NASCAR'S Jimmie Johnson AP Athlete of the Year: Are They Kidding?

Darrell HorwitzSenior Writer IIDecember 23, 2009

LAS VEGAS - DECEMBER 03:  Four time NASCAR Sprint Cup Champion Jimmie Johnson speaks to the media prior to the NASCAR Sprint Cup Series Champions Week NMPA Myers Brothers Awards at the Venetian Resort Hotel & Casino on December 3, 2009 in Las Vegas, Nevada.  (Photo by Chris Trotman/Getty Images for NASCAR)
Chris Trotman/Getty Images

Upon hearing the news that Jimmie Johnson won the AP Male Athlete of the Year award, I have to admit that I was perplexed. 

I thought he retired years ago to his yacht after leaving the Miami Dolphins in the "good hands" of his buddy Dave Wannstedt.

And besides, is a coach considered an athlete?

But then I realized this Jimmie Johnson was a race car driver and that the spelling of his first name was different.

It turns out he's won the NASCAR Sprint Cup points championship four years in a row.  

So let me ask the question again: Is a race car driver an athlete?

If it's shown on ESPN, does that mean the participants are athletes?

I love those poker players with their visors and dark sunglasses playing for big bucks. They look so cool.

They also look so athletic sitting around the table manipulating the cards between their fingers. They have such amazing manual dexterity.

How about Bobby Fischer and Boris Spassky back in the day?

Was that a heavyweight slugfest or what? Two cerebral minds going mano to mano to checkmate each other into submission.

Oh, the humanity.

That was chess for those who don't go back that far.

I can even question whether golf is really a sport; or is it just a game with very skilled players competing against each other, though not directly.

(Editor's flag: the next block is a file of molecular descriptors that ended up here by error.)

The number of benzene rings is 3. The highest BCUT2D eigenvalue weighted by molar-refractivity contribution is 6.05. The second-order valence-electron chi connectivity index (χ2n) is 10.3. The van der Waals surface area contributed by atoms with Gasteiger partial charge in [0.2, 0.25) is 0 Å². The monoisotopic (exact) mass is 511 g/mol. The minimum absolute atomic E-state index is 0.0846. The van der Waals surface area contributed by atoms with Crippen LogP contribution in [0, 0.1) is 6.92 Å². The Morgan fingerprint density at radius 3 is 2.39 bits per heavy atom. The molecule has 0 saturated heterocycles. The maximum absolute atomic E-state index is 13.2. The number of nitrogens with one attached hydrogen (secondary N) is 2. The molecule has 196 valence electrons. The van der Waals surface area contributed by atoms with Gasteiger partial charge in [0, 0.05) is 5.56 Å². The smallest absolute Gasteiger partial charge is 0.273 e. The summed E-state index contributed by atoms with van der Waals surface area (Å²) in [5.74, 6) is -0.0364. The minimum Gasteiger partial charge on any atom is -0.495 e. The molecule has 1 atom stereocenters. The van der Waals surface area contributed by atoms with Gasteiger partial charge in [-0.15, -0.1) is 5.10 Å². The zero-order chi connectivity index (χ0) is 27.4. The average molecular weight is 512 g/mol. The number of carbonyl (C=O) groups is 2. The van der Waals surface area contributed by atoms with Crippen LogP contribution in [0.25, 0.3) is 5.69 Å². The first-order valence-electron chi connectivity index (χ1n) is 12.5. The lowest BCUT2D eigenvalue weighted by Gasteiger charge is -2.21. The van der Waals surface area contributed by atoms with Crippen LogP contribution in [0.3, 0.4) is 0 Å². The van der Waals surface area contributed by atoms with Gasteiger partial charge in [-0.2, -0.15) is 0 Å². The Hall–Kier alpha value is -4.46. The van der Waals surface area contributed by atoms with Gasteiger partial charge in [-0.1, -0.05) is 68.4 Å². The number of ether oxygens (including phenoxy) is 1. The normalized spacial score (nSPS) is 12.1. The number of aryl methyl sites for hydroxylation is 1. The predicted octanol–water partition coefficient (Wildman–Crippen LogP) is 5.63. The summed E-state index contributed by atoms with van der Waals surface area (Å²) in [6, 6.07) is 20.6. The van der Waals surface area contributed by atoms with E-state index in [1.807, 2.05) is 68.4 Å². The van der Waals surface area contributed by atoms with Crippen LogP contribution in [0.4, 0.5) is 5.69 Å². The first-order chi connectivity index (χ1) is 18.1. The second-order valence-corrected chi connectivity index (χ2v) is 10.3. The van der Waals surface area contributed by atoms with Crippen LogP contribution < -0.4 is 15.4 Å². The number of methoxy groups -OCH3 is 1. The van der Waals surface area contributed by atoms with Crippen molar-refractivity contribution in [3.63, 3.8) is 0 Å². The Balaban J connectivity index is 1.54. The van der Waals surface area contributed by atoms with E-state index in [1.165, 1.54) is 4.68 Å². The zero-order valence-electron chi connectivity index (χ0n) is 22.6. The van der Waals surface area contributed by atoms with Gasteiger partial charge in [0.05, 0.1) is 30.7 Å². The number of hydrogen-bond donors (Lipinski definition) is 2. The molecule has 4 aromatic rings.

In golf you can only stop yourself. Your opponent has no say over how you perform.

In poker, part of it is the hand you're dealt, and part of it is knowing how to play that hand.

But in NASCAR, there are actually a bunch of lunatics tailgating you and trying to stop you from achieving your goal—being the first to cross the finish line.

That somewhat meets my criteria for a sport, someone trying to stop you from winning.

But is sitting behind the wheel driving a car really a sport?

I live in Chicago and drive over sixty miles a day on I-94; locally known as the Dan Ryan Expressway. Anyone driving the "Ryan" at night knows you're taking your life into your own hands when cruising that highway.

I consider myself a pretty good driver.

I can usually anticipate when someone is going to change lanes before they do and I constantly check out my mirrors so I know what I need to do in case the inevitable happens.

I don't watch NASCAR, so I'm not sure if they signal when they change lanes, but I have to think they probably don't.

Your reflexes have to be incredible, and with someone on your bumper at anytime, it has to be white-knuckle driving.

I imagine your heart is racing the whole time.


The possibility of that exists in the four major sports, mainly in football or hockey, but it is highly unlikely. 

You can get shot for pulling a card from your sleeve in poker, but that's probably not on ESPN.

In golf, you could get a club wrapped around your head, but that's because you strayed from the course you were supposed to be playing on.

So I'm trying to figure out if the AP knows something that I don't.

Should I give credence to Jimmie Johnson and recognize him as "Athlete of the Year?"

I'm really fighting with it, but I just can't see a race car driver as an athlete.

They are incredibly skilled with tremendous reflexes as I previously mentioned, but for me to recognize somebody as an athlete, you can't be sitting behind the wheel of a car when you do what you do.